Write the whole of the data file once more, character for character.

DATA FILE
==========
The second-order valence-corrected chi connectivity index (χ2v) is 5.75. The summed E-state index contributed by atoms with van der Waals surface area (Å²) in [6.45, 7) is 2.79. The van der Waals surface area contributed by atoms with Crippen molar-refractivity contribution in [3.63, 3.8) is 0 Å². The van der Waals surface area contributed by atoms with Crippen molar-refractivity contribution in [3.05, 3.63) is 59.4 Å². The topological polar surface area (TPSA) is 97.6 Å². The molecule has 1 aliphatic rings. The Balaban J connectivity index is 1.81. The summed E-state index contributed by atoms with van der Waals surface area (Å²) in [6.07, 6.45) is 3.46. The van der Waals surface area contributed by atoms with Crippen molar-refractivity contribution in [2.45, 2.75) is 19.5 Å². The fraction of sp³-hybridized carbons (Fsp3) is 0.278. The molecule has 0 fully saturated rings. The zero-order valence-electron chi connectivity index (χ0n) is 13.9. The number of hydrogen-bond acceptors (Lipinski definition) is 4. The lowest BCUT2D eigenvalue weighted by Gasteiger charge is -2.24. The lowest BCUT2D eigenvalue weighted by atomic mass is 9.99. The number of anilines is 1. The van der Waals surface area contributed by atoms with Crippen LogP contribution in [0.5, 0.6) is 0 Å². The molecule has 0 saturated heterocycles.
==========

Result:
The second-order valence-corrected chi connectivity index (χ2v) is 5.75. The summed E-state index contributed by atoms with van der Waals surface area (Å²) in [6.45, 7) is 2.79. The van der Waals surface area contributed by atoms with Crippen molar-refractivity contribution in [3.63, 3.8) is 0 Å². The van der Waals surface area contributed by atoms with Crippen molar-refractivity contribution in [3.05, 3.63) is 59.4 Å². The topological polar surface area (TPSA) is 97.6 Å². The molecule has 1 aliphatic rings. The Balaban J connectivity index is 1.81. The summed E-state index contributed by atoms with van der Waals surface area (Å²) in [6.07, 6.45) is 3.46. The van der Waals surface area contributed by atoms with Crippen molar-refractivity contribution in [2.45, 2.75) is 19.5 Å². The fraction of sp³-hybridized carbons (Fsp3) is 0.278. The molecule has 0 fully saturated rings. The zero-order valence-electron chi connectivity index (χ0n) is 13.9. The number of hydrogen-bond acceptors (Lipinski definition) is 4. The lowest BCUT2D eigenvalue weighted by Gasteiger charge is -2.24. The lowest BCUT2D eigenvalue weighted by atomic mass is 9.99. The number of anilines is 1. The van der Waals surface area contributed by atoms with Crippen LogP contribution in [0.5, 0.6) is 0 Å². The molecule has 0 saturated heterocycles.